Easy access to samplers and digital recording software has rendered the possibilities for do-it-yourself musicians essentially limitless, with any average home-recorded artist able to create layers upon layers of sound without the burden of scheduling expensive studio time or recruiting an army of musicians. Yet not every musician chooses to make home laptop symphonies, and Yellow Ostrich’s Alex Schaaf is one such musician to whom less is more than adequate. On new album The Mistress, Schaaf manipulates instrumental and vocal loops to curious and interesting ends, though he rarely indulges in dense or heavily multitracked arrangements, opting instead for a charmingly unfinished sound.
The Mistress is a fairly simple album, and one for which elaborate studio tricks play almost no role. And yet, there’s something alluring and endearing about its sparse constructions. One of the album’s most impressive tracks, “I Think U Are Great,” is also one of its least fussed-over, comprising 80 seconds of electric guitar and Schaaf’s beautifully layered vocal harmonies. It ends too soon, of course, but for those 80 seconds, Schaaf taps into a hypnotic and captivating quality that extra instrumentation might jeopardize. From there, the album only grows marginally bigger and denser, with tracks like “WHALE” sounding remarkably stark despite the layers of voices, guitar and drums. And even “Hate Me Soon,” with its big, fuzzy major chord progression, leaves plenty of open space where piano only occasionally drops in. And yet, once it does, the track reaches a mighty climax that may very well be ruined by the presence of other instruments.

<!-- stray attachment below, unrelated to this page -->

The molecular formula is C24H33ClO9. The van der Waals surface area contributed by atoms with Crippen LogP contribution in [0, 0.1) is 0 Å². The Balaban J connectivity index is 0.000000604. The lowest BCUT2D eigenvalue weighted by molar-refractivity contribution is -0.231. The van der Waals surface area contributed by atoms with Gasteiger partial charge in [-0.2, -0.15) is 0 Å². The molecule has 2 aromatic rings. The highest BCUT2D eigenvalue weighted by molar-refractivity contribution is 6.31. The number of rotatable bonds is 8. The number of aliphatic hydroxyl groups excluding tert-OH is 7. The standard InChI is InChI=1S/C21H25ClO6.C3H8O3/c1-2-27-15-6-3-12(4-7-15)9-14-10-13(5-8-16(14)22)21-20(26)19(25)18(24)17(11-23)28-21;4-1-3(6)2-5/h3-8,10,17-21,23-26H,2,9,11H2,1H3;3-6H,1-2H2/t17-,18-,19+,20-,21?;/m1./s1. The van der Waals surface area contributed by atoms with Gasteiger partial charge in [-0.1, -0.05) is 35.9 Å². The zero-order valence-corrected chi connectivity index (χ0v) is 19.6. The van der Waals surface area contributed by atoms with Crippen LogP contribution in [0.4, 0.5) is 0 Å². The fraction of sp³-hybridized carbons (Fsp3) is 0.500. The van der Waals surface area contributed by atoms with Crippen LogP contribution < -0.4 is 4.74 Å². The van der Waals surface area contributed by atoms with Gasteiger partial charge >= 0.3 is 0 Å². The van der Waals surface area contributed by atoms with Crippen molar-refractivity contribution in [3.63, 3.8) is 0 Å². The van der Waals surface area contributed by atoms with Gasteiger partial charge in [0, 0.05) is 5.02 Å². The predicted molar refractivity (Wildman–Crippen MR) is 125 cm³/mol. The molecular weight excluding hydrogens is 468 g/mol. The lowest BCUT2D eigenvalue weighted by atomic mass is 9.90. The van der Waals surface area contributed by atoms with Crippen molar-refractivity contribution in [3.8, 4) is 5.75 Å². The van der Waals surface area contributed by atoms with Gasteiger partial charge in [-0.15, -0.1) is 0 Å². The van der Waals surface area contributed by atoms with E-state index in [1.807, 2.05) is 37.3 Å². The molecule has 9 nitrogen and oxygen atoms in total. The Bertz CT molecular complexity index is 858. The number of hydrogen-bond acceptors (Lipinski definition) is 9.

Alex Schaaf likely could have spent more time cramming The Mistress full of effects and instrumental flourishes, but he, instead, opted to leave it a raw, naked recording. At times, it’s a little too bare, with a few moments sounding more like demos than finished tracks. But when it works, Yellow Ostrich displays a strangely economic magic that shows sometimes music is best left its fair share of breathing room.
Jeff Terich is the founder and editor of Treble. He's been writing about music for 20 years and has been published at American Songwriter, Bandcamp Daily, Reverb, Spin, Stereogum, uDiscoverMusic, VinylMePlease and some others that he's forgetting right now. He's still not tired of it.